Many Americans misjudge the impact a family member’s long term care needs could have on their own lives, marriages and jobs, a new study by Genworth Financial Inc. (GNW) finds.
An estimated 66 million Americans–about 20% of the U.S. population–are serving as unpaid family caregivers, notes Genworth, Richmond, Va.
Genworth’s own study found 83% of caregivers contribute financially to the care of a family member, well above the 40% who said they had thought they would have to contribute funds if such a need arose.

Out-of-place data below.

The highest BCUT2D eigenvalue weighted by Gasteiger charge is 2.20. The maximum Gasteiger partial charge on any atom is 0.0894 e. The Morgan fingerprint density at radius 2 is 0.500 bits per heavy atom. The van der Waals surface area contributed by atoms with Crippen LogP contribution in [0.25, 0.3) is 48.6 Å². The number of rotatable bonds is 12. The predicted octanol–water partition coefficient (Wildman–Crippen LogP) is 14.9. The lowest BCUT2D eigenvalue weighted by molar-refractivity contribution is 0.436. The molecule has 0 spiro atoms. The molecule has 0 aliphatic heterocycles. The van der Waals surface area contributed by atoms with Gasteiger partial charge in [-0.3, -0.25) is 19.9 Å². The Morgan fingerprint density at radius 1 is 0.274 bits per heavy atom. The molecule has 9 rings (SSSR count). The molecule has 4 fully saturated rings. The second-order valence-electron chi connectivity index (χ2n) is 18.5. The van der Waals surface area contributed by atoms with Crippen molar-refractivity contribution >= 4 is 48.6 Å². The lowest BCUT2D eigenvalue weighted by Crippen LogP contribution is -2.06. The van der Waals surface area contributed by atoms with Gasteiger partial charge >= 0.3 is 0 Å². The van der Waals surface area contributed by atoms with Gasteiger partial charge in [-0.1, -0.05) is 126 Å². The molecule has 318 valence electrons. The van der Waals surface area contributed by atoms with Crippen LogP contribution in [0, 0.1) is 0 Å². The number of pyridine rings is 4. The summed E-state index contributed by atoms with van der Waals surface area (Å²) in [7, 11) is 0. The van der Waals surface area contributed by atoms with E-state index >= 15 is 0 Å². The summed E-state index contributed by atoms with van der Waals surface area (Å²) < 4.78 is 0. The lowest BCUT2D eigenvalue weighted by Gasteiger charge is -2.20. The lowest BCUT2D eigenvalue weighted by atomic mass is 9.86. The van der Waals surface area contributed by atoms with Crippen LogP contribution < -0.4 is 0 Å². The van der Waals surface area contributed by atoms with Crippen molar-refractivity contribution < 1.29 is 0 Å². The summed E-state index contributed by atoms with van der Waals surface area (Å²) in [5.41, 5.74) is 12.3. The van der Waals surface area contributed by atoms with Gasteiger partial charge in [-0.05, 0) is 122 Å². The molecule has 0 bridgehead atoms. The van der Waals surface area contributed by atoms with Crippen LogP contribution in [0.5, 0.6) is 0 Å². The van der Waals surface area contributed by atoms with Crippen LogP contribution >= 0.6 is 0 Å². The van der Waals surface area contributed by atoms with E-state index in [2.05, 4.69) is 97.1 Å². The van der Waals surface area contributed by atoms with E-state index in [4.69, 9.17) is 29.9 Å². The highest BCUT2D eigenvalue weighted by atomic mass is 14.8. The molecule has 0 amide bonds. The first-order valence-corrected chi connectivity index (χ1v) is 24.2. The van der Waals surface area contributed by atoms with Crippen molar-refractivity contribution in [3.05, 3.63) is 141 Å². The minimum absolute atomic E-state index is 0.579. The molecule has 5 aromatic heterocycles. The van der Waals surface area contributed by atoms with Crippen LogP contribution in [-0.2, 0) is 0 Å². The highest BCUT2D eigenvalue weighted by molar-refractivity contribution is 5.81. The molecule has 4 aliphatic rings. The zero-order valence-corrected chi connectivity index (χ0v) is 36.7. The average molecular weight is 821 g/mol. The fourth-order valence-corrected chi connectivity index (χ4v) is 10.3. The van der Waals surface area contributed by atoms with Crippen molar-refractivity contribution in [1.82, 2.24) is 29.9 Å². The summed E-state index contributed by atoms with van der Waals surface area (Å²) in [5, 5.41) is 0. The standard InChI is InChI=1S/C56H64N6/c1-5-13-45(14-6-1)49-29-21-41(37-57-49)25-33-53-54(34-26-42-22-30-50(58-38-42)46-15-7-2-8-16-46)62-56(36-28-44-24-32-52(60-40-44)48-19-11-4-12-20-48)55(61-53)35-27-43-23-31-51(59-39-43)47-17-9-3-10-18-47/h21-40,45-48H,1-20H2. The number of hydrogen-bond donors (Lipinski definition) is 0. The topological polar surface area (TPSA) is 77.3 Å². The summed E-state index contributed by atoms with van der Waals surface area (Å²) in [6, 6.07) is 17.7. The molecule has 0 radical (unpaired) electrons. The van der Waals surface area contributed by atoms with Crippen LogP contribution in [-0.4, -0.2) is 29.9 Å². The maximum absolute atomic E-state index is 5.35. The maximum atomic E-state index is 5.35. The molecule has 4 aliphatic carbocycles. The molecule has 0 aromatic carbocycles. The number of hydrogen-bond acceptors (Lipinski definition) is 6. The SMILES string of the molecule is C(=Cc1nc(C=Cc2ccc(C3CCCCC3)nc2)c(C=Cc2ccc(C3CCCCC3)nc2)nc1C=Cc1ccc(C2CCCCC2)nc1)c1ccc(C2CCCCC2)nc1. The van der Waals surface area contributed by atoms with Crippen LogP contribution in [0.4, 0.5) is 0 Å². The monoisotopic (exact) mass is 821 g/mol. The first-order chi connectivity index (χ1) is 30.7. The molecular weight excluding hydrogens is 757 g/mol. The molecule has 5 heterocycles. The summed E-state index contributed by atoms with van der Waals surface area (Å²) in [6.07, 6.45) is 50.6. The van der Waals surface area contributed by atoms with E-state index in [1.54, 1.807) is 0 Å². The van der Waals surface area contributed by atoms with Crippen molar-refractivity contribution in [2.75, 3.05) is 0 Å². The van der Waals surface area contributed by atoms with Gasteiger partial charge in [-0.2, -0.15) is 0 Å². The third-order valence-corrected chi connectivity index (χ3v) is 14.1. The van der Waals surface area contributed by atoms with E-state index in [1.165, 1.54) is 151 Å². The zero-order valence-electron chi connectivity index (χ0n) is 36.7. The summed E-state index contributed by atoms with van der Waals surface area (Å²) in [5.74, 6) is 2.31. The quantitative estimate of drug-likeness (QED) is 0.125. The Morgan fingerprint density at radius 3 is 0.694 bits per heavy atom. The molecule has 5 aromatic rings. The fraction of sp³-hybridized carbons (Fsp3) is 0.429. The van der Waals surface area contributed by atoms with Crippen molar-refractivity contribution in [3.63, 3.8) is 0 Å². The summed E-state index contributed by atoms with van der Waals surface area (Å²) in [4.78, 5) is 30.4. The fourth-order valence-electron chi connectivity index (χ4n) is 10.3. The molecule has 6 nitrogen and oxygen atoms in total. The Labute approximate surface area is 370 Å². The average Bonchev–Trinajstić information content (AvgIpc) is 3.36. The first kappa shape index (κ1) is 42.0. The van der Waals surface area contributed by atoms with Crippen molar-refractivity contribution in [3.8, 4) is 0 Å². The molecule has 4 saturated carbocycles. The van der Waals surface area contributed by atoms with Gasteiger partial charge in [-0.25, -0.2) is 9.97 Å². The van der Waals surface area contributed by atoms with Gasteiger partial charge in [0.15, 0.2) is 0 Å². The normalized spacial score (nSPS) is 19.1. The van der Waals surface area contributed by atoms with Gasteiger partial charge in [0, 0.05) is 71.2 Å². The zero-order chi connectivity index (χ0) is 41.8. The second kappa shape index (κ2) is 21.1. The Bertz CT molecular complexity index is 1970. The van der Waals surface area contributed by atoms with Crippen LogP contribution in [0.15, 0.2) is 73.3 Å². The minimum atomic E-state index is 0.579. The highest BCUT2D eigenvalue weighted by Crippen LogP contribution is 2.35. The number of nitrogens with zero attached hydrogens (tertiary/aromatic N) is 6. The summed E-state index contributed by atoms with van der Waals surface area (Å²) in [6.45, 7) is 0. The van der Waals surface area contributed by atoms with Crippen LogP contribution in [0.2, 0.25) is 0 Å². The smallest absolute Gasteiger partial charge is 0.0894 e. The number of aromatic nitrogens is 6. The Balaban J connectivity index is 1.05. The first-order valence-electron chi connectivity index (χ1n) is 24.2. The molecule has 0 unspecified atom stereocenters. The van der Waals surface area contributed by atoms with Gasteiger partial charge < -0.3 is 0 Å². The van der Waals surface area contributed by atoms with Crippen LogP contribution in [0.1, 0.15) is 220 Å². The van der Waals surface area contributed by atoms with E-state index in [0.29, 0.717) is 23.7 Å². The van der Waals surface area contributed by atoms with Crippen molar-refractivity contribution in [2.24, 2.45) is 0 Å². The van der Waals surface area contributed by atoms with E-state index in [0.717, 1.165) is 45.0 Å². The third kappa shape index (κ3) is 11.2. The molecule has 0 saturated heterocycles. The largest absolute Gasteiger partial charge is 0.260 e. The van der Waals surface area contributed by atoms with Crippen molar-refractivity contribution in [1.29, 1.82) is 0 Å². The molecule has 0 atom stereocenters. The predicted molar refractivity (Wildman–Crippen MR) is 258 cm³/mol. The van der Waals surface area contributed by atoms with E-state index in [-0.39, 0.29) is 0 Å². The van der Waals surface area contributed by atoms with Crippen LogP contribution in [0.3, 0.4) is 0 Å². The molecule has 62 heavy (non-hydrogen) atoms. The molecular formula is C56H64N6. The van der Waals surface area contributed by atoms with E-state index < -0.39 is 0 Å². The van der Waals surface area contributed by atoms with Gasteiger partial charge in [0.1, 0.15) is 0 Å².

In addition, 63% of caregivers said they saw their income fall with a caregiving event, compared to 38% who expected to experience such a reduction.
Moreover, 61% of caregivers said they had tapped into their personal savings to care for a loved on, in contrast to 37% who had expected to use their own savings as a result of their caregiving responsibilities. Moreover, 57% actually withdrew some of their retirement funds to care for a loved one, compared to 34% who had expected to do so.
Genworth’s study also found a significant career impact from caregiving, with 48% reporting they had lost a job, changed work shifts or missed out on career opportunities because of caregiving responsibilities, compared to 29% percent who had expected such an impact.